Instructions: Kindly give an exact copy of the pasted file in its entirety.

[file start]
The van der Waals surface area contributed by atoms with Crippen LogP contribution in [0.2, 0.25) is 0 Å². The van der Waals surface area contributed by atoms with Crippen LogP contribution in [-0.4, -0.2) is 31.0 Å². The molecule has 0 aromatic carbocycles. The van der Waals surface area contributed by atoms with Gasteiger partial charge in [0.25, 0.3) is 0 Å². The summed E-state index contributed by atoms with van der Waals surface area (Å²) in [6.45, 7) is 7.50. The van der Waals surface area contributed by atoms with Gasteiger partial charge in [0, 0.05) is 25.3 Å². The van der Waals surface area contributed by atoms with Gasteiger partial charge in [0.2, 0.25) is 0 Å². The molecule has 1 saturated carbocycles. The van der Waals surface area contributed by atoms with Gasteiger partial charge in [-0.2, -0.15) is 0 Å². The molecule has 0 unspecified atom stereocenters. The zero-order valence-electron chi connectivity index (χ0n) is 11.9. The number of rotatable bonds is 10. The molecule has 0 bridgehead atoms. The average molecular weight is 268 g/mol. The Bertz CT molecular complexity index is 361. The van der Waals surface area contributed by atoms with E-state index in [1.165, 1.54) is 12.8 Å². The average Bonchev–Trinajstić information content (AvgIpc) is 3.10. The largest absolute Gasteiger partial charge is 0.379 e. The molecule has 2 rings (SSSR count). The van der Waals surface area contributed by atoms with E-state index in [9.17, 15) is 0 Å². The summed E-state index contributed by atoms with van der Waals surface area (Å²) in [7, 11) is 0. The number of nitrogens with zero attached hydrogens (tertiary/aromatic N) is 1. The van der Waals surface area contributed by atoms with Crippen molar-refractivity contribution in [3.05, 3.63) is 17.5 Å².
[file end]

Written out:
The van der Waals surface area contributed by atoms with Crippen LogP contribution in [0.2, 0.25) is 0 Å². The van der Waals surface area contributed by atoms with Crippen LogP contribution in [-0.4, -0.2) is 31.0 Å². The molecule has 0 aromatic carbocycles. The van der Waals surface area contributed by atoms with Gasteiger partial charge in [0.25, 0.3) is 0 Å². The summed E-state index contributed by atoms with van der Waals surface area (Å²) in [6.45, 7) is 7.50. The van der Waals surface area contributed by atoms with Gasteiger partial charge in [0, 0.05) is 25.3 Å². The van der Waals surface area contributed by atoms with Gasteiger partial charge in [0.2, 0.25) is 0 Å². The molecule has 1 saturated carbocycles. The van der Waals surface area contributed by atoms with Gasteiger partial charge in [-0.2, -0.15) is 0 Å². The molecule has 0 unspecified atom stereocenters. The zero-order valence-electron chi connectivity index (χ0n) is 11.9. The number of rotatable bonds is 10. The molecule has 0 bridgehead atoms. The average molecular weight is 268 g/mol. The Bertz CT molecular complexity index is 361. The van der Waals surface area contributed by atoms with E-state index in [1.165, 1.54) is 12.8 Å². The average Bonchev–Trinajstić information content (AvgIpc) is 3.10. The largest absolute Gasteiger partial charge is 0.379 e. The molecule has 2 rings (SSSR count). The van der Waals surface area contributed by atoms with E-state index in [9.17, 15) is 0 Å². The summed E-state index contributed by atoms with van der Waals surface area (Å²) in [7, 11) is 0. The number of nitrogens with zero attached hydrogens (tertiary/aromatic N) is 1. The van der Waals surface area contributed by atoms with Crippen molar-refractivity contribution in [3.05, 3.63) is 17.5 Å².